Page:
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Standard Thinking: Inside the World of André Balazs

Meet the chic and cheeky Balazs, whose Standard hotels have turned high-end hospitality upside down

Talk about making an entrance. When the Standard hotel opened back in 2009, all anyone could talk about were the exhibitionists getting freaky in the windows of the 18-story, glass-fronted hotel that had just risen (ha) above the High Line park in Chelsea. This wasn’t the first time André Balazs, the man behind the Standard, had flaunted sex to create buzz. The West Hollywood outpost of the hotel opened in 2002 and featured a model in a bikini lounging in a fish tank behind the front desk. At the nearby Chateau Marmont, meanwhile, Balazs made headlines by stocking condoms in the hotel minibars. Part of the appeal of an André Balazs hotel, it seemed, was the feeling that somewhere in the building someone was getting it on. 

In recent years, a series of upstart properties—the Ace Hotel chain in New York and Las Vegas, the Palihouse in Los Angeles—began encroaching on the Standard’s cool, debuting buzzy restaurants, luxurious gift shops and lobbies populated by beautiful laptop warriors. Mention these new competitors to Balazs and he’s quick to point out that “they all used to work for me or work with us.” But he certainly appears ready for  a counterattack.  

Perhaps borrowing from the world of fashion, where creative collaborations are all the rage, Balazs, 55, has aligned with a series of hip names to ensure there’s more to the Standard than, you know, waking the neighbors. Seamus Mullen, who redefined tapas at Tertulia in the West Village, was recently the chef-in-residence at the Standard Plaza in New York’s Meatpacking District, where a newly installed woodburning oven is as inviting as a campfire. 

Balazs quietly acquired the Cooper Square Hotel on Manhattan’s east side in October 2011 and rebranded it the Standard, East Village. A spring 2013 relaunch is expected (look for a new entrance, among other improvements). He enlisted the eyeglass purveyors from Warby Parker to curate a hip Readery. 

Most impressively, this fall Susan Sarandon installs the first permanent L.A. branch of her Ping-Pong club, SPiN, at the Standard, Downtown L.A. The Oscar-winning actress had been looking to expand to L.A. ever since the New York branch first opened in the Flatiron District—but couldn’t find the right location. The Standard, Downtown L.A. not only fit the brand but also was accessible and offered an easy liquor license. “The only thing you can count on is that Ping-Pong and drinking go well together,” Sarandon says with a laugh, adding, “The Standard is witty. They know how to have fun. And André is the right combination of business and hip.” The cumulative effect of these big changes at the Standard, it seems, is to create a clubhouse feel. “You can call it a clubhouse,” Balazs says. “But I like to think of it as a culture. You keep layering things on. Otherwise you’re just a Sheraton. You’re just a bunch of rooms.” As for the table tennis, he smiles and says, “It’s the thinking man’s bowling.”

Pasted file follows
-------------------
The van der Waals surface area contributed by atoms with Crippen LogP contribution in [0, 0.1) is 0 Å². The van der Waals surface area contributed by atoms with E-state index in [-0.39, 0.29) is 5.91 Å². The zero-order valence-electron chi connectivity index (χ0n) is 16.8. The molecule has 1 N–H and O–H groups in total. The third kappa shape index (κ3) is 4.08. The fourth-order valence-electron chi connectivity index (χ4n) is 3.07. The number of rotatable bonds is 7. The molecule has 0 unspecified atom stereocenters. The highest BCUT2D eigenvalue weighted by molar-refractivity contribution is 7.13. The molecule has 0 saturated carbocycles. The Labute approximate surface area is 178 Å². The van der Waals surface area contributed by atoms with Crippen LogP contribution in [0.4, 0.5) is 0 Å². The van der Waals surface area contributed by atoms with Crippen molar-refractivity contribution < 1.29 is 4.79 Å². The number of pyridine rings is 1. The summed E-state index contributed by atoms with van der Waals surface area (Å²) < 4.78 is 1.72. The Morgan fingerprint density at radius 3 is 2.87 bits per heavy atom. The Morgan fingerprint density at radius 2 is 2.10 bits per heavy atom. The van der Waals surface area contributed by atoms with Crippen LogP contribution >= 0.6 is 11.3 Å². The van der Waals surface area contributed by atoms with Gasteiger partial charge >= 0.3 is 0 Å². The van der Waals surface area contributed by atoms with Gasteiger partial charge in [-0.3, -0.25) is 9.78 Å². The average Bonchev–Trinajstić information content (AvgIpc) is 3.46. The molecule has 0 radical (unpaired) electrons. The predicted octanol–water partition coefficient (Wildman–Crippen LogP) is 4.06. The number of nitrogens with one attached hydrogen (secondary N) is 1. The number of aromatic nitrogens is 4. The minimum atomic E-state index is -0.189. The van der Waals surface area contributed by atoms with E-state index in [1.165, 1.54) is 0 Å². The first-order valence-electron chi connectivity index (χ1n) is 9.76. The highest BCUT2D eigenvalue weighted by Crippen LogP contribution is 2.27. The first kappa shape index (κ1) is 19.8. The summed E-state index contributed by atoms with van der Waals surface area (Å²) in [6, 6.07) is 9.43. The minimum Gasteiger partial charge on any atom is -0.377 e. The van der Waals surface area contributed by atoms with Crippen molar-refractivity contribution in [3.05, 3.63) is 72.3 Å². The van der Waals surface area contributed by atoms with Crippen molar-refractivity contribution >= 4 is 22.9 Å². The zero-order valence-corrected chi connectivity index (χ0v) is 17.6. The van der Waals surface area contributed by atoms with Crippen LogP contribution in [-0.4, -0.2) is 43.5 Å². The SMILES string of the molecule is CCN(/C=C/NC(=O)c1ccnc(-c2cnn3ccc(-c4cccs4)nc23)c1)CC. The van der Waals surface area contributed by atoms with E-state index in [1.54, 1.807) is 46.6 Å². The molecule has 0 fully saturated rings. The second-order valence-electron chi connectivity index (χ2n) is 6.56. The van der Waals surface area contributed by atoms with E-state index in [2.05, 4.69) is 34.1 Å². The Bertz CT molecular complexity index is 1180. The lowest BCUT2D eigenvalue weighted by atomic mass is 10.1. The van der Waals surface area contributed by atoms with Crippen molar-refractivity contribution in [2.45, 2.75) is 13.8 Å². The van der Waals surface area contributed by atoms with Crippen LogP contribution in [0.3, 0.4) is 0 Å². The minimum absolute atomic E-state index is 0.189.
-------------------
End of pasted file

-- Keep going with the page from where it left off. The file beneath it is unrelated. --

If Balazs disdains the ordinary, he comes by that sentiment naturally. The son of Hungarian immigrants, he flirted with a career in journalism before starting a New Jersey-based biotech company with his father and then moving to SoHo when he was 27. At the time, the neighborhood was an industrial wasteland, and Balazs moved into a fifth-floor walk-up on Greene Street. “Most of the time,” he says, “you’d throw your keys down to your friends in a pair of athletic socks. And they’d trudge up.” He palled around with Calvin Klein and Keith McNally; when Eric Goode, the founder of the seminal nightclub M.K., asked if he wanted to invest in the club, Balazs found his calling.

If the hotelier Ian Schrager is known for spectacle, Balazs was becoming a pioneer of a different kind, forging headfirst into industrial neighborhoods with no foot traffic and creating spaces worth walking to. After revitalizing the Chateau Marmont in 1990, he bought an old warehouse in SoHo; eight years later it opened as the Mercer hotel—a celebrity-magnet from the get-go, not to mention a stylish hangout, what with its white tile, soft lighting and industrial fixtures. (Rupert and Wendi Murdoch lived there for months during their courtship; Wendi liked the décor so much that she hired the Mercer’s interior designer, Christian Liaigre, to do their SoHo apartment.) The Mercer was the first boutique hotel to open in SoHo. In 2002, Balazs would pull off the same trick in downtown Los Angeles with the Standard, Downtown L.A. 

“To call Downtown Los Angeles dead doesn’t begin to tell you what was going on there at the time,” Balazs says.